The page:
According to the KPD missing person report dated May 20, 2005, Baker had told family members that Barker had departed for a drug rehabilitation facility in Kentucky. Det. Still later discovered that Baker had removed many of Barker’s possessions from the apartment and sold them, this only days removed from Barker’s disappearance.
“It was something we looked at closely,” Still says. “Your roommate is missing. So why are you selling all his stuff? He came in and talked to me several times.”
His interaction with Baker ultimately bore no fruit in the investigation, although Still eventually charged him with felony theft in connection with Barker’s missing property. Still says Baker, who slipped out of town without warning but was later picked up in Dayton, is scheduled for trial on those charges later this spring.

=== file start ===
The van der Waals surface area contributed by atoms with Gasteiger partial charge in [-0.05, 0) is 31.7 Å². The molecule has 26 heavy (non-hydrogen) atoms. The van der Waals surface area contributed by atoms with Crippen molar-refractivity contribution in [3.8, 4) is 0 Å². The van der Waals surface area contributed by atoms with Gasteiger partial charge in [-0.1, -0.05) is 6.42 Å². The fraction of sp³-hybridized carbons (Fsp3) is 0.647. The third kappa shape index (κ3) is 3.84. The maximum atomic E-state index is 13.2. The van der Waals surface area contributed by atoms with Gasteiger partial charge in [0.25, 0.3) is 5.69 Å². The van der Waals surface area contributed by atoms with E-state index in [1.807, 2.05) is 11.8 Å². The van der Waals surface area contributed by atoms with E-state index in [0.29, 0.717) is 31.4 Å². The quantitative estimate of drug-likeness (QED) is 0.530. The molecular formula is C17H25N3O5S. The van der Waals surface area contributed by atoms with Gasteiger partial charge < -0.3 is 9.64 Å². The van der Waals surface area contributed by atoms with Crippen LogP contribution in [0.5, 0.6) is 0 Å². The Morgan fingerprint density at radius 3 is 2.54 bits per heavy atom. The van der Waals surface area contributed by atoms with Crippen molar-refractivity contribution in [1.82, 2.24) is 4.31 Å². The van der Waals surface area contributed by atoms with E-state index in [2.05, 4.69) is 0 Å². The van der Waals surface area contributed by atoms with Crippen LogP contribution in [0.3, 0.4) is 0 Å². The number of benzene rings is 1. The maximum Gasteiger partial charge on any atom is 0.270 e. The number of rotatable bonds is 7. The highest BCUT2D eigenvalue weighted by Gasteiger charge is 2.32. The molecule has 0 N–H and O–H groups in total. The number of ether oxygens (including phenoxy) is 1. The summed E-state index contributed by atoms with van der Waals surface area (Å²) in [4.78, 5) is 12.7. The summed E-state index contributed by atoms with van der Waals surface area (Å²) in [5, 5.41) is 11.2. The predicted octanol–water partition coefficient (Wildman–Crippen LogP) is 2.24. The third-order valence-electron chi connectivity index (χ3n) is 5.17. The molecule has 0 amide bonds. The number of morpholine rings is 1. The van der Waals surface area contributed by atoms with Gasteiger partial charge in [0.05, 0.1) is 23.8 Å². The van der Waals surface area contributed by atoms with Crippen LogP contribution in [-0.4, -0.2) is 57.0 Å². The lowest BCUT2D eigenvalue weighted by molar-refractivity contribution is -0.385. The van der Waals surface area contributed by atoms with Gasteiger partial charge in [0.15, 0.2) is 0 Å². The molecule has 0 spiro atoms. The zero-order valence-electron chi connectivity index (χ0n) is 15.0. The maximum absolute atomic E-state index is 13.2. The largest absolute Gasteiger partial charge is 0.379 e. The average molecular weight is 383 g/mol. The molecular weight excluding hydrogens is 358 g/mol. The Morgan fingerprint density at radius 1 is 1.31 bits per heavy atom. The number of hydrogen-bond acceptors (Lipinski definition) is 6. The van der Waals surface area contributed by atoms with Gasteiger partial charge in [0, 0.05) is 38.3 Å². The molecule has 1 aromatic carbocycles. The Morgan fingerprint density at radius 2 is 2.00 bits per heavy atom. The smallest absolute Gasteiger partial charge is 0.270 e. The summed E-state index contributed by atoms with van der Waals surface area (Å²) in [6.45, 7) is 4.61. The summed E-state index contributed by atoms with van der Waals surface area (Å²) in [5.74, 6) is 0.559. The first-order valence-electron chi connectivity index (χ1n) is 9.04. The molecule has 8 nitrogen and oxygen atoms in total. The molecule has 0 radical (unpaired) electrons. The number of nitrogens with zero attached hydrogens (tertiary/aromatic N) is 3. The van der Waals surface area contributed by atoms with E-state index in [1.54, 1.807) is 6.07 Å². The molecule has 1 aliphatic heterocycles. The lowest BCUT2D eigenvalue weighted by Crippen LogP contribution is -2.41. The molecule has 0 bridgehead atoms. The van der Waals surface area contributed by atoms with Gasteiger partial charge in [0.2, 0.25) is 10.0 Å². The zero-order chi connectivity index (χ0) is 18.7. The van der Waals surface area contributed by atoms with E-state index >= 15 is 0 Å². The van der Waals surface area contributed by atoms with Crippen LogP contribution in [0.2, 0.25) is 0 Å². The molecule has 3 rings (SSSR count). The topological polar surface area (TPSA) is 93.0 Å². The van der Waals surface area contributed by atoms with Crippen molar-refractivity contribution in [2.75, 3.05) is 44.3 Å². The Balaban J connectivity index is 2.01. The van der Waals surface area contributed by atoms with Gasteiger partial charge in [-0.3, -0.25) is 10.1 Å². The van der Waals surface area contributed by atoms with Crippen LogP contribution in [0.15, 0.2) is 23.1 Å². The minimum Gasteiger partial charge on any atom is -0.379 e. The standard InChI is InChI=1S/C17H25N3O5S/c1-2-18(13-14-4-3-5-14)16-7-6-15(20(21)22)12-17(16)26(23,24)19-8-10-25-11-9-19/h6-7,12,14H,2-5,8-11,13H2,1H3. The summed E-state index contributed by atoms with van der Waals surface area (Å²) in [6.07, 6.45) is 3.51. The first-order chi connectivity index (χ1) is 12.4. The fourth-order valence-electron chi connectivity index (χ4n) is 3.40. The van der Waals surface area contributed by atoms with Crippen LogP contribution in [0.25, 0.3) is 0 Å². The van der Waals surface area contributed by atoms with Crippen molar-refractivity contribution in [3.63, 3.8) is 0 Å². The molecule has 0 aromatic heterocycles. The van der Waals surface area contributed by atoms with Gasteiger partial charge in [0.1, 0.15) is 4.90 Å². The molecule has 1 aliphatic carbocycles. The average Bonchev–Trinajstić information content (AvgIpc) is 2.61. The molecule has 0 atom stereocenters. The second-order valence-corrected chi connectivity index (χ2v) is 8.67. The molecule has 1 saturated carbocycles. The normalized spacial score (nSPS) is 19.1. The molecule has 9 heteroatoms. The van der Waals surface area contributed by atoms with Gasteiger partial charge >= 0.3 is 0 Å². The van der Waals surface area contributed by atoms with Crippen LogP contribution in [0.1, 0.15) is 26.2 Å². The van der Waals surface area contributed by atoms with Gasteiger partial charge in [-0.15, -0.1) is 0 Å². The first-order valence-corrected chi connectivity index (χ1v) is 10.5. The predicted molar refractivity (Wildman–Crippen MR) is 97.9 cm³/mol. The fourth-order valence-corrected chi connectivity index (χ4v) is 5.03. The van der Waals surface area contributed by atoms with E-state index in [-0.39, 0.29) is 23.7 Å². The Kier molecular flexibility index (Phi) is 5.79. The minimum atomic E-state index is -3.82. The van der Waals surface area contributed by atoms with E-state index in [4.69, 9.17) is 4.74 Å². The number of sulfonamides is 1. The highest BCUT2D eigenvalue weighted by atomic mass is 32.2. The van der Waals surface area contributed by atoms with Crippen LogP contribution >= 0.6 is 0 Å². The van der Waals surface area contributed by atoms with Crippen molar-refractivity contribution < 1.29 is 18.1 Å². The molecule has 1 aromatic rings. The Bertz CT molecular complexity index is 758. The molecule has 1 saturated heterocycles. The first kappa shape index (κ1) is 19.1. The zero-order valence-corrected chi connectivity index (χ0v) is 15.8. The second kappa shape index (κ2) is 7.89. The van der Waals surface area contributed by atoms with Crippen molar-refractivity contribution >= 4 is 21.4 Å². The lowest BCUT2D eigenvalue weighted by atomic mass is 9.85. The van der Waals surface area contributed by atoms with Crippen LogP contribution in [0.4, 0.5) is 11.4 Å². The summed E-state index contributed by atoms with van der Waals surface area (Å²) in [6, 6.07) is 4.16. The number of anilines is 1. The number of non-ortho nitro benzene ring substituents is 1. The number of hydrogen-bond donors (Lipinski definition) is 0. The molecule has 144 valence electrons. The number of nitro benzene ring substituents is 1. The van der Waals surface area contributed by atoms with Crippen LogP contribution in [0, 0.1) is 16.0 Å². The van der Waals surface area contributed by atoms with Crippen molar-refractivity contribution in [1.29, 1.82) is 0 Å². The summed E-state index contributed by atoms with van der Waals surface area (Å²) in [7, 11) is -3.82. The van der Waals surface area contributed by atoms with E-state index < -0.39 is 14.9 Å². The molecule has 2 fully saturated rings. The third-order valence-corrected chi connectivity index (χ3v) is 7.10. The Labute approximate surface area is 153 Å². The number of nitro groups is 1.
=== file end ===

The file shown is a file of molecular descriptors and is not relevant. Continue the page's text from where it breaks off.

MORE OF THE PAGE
It’s hard to pinpoint when exactly things started to go terribly wrong for Barker, but Paul Kelly believes it was somewhere within the last year or so prior to his disappearance, when he apparently fell prey to the seduction of old habits and relapsed on cocaine. “I remember the first time it happened, because he told me how bad he felt about it,” Kelly says. “He had been clean for years and years. When I knew he had used again, that’s when I kind of saw a downward spiral with him.”
Barker had been training for bodybuilding contests again with Bryant, but the workouts suddenly stopped. Usually a muscular 5’9” and 180 lbs., Barker’s weight plummeted, by some estimations as low as 120 lbs. Rumors abounded that he was in heavy debt; he lost the home in Westwood, sold most of his furniture, and moved to the apartment in Country Oaks. He lost his salon, too, and friends say he had resorted to cutting hair out of the apartment.